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Yankees talking about an Evo-lution

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DETROIT -- When it comes to pitching these days, you can twist a Sinatra phrase -- if you can make it at Comerica Park, you can make it anywhere.

Nathan Eovaldi -- Evo, to his manager -- made it in Detroit Tuesday, picking up his first Yankees win by beating arguably baseball's best lineup. He used four double plays in his seven innings to limit the Tigers to just a run, leaving his teammates impressed.

"If you can do it against the Tigers, you can pretty much do it against anyone," said Chris Young, who went 3-for-3, including another homer, in the 5-2 Yankees win.

Evovaldi is 25 with potential to be a top of the rotation starter if he can bundle all that force and talent in his right arm and find consistency. Heading into Tuesday, pitching coach Larry Rothschild made a subtle adjustment to Eovaldi's motion, instructing him to keep his right arm closer to his body as he brought the ball back on his delivery. It was designed to give Eovaldi more precision -- and it worked.

"It was an easy fix," Eovaldi said.

Manager Joe Giradi had enough faith in Eovaldi to send him out for the eighth inning. He allowed a leadoff double to Alex Avila that Dellin Betances cleaned up with three quick outs, two on strikeouts. Eovaldi, though, earned the victory.

"Evo was excellent," Girardi said.

The Evo-lution is something that the Yankees will need if they are going to make a run in the parity-ridden AL East, that features the Red Sox at 9-5 and three teams, including the Yankees, at 7-7.

The Yankees have had some exciting starting outings recently. CC Sabathia looked his best on Monday. Masahiro Tanaka was dominant on Saturday. Michael Pineda has yet to hit his regular stride, but could still be on his way to a special season.

If -- still a big if -- the Yankees can build on these performances, then maybe they can make some noise.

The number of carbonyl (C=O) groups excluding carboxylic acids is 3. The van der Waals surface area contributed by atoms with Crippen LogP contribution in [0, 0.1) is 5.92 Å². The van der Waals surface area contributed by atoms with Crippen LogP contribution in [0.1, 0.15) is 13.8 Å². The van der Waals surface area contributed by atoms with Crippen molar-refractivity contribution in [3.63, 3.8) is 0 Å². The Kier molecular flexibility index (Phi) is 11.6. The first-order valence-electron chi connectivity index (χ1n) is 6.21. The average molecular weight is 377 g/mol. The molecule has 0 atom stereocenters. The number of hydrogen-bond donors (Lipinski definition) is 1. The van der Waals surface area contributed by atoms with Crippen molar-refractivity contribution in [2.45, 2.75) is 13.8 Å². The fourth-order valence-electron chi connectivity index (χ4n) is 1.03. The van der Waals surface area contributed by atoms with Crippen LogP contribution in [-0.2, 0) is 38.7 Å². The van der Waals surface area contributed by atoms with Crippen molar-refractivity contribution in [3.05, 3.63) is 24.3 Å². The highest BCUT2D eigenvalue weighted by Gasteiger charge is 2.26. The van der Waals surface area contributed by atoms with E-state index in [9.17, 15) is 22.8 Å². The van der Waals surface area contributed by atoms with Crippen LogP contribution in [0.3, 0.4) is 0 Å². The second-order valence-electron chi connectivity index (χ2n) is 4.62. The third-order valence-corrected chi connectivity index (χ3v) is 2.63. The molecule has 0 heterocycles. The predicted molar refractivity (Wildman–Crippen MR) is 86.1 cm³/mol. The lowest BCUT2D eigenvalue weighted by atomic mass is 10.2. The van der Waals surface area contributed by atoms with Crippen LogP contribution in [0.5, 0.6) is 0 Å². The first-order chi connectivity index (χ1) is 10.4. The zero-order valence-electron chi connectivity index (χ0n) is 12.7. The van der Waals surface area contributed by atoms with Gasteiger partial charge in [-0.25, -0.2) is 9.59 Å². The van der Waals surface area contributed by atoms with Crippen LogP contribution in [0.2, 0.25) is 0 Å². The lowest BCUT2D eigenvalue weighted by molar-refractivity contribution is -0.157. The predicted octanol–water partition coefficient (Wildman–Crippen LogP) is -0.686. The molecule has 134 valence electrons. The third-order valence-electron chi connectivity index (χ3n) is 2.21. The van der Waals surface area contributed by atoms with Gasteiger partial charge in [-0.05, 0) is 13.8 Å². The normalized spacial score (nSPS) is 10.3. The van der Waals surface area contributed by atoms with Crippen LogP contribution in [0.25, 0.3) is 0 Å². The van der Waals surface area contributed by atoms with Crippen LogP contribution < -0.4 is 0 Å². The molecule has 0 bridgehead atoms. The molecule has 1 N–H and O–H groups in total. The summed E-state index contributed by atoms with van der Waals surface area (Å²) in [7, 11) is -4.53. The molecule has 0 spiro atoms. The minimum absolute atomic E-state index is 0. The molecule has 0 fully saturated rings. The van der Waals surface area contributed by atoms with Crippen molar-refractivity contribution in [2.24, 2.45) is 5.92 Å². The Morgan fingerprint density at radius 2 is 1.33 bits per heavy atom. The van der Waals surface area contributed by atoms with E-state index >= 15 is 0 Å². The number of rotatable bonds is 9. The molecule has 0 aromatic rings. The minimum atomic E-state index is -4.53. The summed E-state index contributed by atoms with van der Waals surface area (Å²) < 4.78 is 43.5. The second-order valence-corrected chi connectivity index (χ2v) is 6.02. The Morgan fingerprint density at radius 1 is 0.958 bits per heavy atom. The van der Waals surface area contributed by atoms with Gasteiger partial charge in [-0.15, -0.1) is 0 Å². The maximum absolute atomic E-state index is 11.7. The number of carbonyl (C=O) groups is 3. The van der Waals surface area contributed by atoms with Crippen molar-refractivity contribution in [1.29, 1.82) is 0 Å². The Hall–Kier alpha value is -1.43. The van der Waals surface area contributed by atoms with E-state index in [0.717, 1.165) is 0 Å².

Eovaldi is a strike-thrower, which is one of the things the Yankees liked about him, but the subtle adjustment with Rothschild allowed Eovaldi to be consistent, working his slider and his curve off his mid-90s fastball.

One of Eovaldi's only bad tosses came throwing to first base. He ended the second by catching a Yoenis Cespedes liner that nearly took his head off. Eovaldi said he saw the ball, but it appeared he was looking away when he made the catch. He then fired to first to try to double-up a runner. He threw in the dirt, but Mark Teixeira saved him with a scoop to turn two.

The April weather felt like October as it rained and was frigid. It was 50 degrees at first pitch and dropped from there with an expectation it would be near freezing at some point Tuesday night into Wednesday morning.

Eovaldi worked with just a one-run lead into the seventh when the Yankees struck for three, led by Young and Stephen Drew's homers. That gave Eovaldi and the Yankees' pen the room they needed to send this one home.

By the end of the night, Eovaldi -- with his first victory as a Yankee and his ERA dropped to 3.12 -- had the Yankees' clubhouse talking about an Evo-lution.

"To be able to do that against this lineup is very impressive," Young said. "Their lineup is stacked more than [nearly anyone.] I can't think of too many other lineups that up and down are as strong as they are and, for him, to come in and kind of keep them off-balance and it kind of let's you know what his ceiling is."

"It is a great feeling," Eovaldi said.